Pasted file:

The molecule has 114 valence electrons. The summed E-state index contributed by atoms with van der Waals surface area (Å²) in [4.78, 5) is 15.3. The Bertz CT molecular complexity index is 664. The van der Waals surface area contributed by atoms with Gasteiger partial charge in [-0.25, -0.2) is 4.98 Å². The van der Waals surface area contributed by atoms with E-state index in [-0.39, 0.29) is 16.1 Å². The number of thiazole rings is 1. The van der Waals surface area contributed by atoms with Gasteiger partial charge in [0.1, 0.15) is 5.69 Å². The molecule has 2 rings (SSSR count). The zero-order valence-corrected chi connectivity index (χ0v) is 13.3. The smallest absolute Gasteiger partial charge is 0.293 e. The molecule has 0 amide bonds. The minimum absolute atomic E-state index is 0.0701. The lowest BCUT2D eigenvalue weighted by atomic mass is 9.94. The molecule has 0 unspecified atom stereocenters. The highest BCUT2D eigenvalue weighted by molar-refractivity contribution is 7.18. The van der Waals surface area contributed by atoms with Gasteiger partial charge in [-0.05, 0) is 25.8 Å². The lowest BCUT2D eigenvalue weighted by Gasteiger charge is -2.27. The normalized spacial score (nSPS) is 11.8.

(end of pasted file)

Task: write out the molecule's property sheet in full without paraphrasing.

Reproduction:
The molecule has 114 valence electrons. The summed E-state index contributed by atoms with van der Waals surface area (Å²) in [4.78, 5) is 15.3. The Bertz CT molecular complexity index is 664. The van der Waals surface area contributed by atoms with Gasteiger partial charge in [-0.25, -0.2) is 4.98 Å². The van der Waals surface area contributed by atoms with E-state index in [-0.39, 0.29) is 16.1 Å². The number of thiazole rings is 1. The van der Waals surface area contributed by atoms with Gasteiger partial charge in [0.1, 0.15) is 5.69 Å². The molecule has 2 rings (SSSR count). The zero-order valence-corrected chi connectivity index (χ0v) is 13.3. The smallest absolute Gasteiger partial charge is 0.293 e. The molecule has 0 amide bonds. The minimum absolute atomic E-state index is 0.0701. The lowest BCUT2D eigenvalue weighted by atomic mass is 9.94. The molecule has 0 unspecified atom stereocenters. The highest BCUT2D eigenvalue weighted by molar-refractivity contribution is 7.18. The van der Waals surface area contributed by atoms with Gasteiger partial charge in [-0.05, 0) is 25.8 Å². The lowest BCUT2D eigenvalue weighted by Gasteiger charge is -2.27. The normalized spacial score (nSPS) is 11.8.